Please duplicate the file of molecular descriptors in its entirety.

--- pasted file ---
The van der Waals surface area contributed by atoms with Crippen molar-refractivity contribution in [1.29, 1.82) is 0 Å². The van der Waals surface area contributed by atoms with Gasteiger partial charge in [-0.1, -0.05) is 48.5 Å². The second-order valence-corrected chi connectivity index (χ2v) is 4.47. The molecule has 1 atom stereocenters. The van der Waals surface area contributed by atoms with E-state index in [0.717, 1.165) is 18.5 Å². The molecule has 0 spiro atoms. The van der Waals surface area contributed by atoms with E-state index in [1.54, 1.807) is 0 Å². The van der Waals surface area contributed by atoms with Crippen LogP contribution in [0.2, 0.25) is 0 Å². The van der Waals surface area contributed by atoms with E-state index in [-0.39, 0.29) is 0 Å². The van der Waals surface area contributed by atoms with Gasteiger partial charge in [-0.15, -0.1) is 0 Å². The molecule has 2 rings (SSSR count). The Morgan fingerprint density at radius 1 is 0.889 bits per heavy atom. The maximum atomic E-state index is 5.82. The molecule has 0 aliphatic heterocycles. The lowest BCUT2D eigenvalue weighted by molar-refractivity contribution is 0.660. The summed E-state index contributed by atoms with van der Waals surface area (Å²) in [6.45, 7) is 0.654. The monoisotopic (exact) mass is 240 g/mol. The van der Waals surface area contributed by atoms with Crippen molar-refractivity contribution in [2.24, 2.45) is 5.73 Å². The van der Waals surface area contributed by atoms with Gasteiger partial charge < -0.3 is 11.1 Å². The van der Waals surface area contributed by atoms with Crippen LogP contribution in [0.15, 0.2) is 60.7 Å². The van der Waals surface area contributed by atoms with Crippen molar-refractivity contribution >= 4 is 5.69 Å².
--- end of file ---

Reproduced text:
The van der Waals surface area contributed by atoms with Crippen molar-refractivity contribution in [1.29, 1.82) is 0 Å². The van der Waals surface area contributed by atoms with Gasteiger partial charge in [-0.1, -0.05) is 48.5 Å². The second-order valence-corrected chi connectivity index (χ2v) is 4.47. The molecule has 1 atom stereocenters. The van der Waals surface area contributed by atoms with E-state index in [0.717, 1.165) is 18.5 Å². The molecule has 0 spiro atoms. The van der Waals surface area contributed by atoms with E-state index in [1.54, 1.807) is 0 Å². The van der Waals surface area contributed by atoms with Crippen LogP contribution in [0.2, 0.25) is 0 Å². The van der Waals surface area contributed by atoms with E-state index in [-0.39, 0.29) is 0 Å². The van der Waals surface area contributed by atoms with Gasteiger partial charge in [-0.15, -0.1) is 0 Å². The molecule has 2 rings (SSSR count). The Morgan fingerprint density at radius 1 is 0.889 bits per heavy atom. The maximum atomic E-state index is 5.82. The molecule has 0 aliphatic heterocycles. The lowest BCUT2D eigenvalue weighted by molar-refractivity contribution is 0.660. The summed E-state index contributed by atoms with van der Waals surface area (Å²) in [6.45, 7) is 0.654. The monoisotopic (exact) mass is 240 g/mol. The van der Waals surface area contributed by atoms with Crippen molar-refractivity contribution in [2.24, 2.45) is 5.73 Å². The van der Waals surface area contributed by atoms with Gasteiger partial charge < -0.3 is 11.1 Å². The van der Waals surface area contributed by atoms with Crippen LogP contribution in [0.15, 0.2) is 60.7 Å². The van der Waals surface area contributed by atoms with Crippen molar-refractivity contribution >= 4 is 5.69 Å².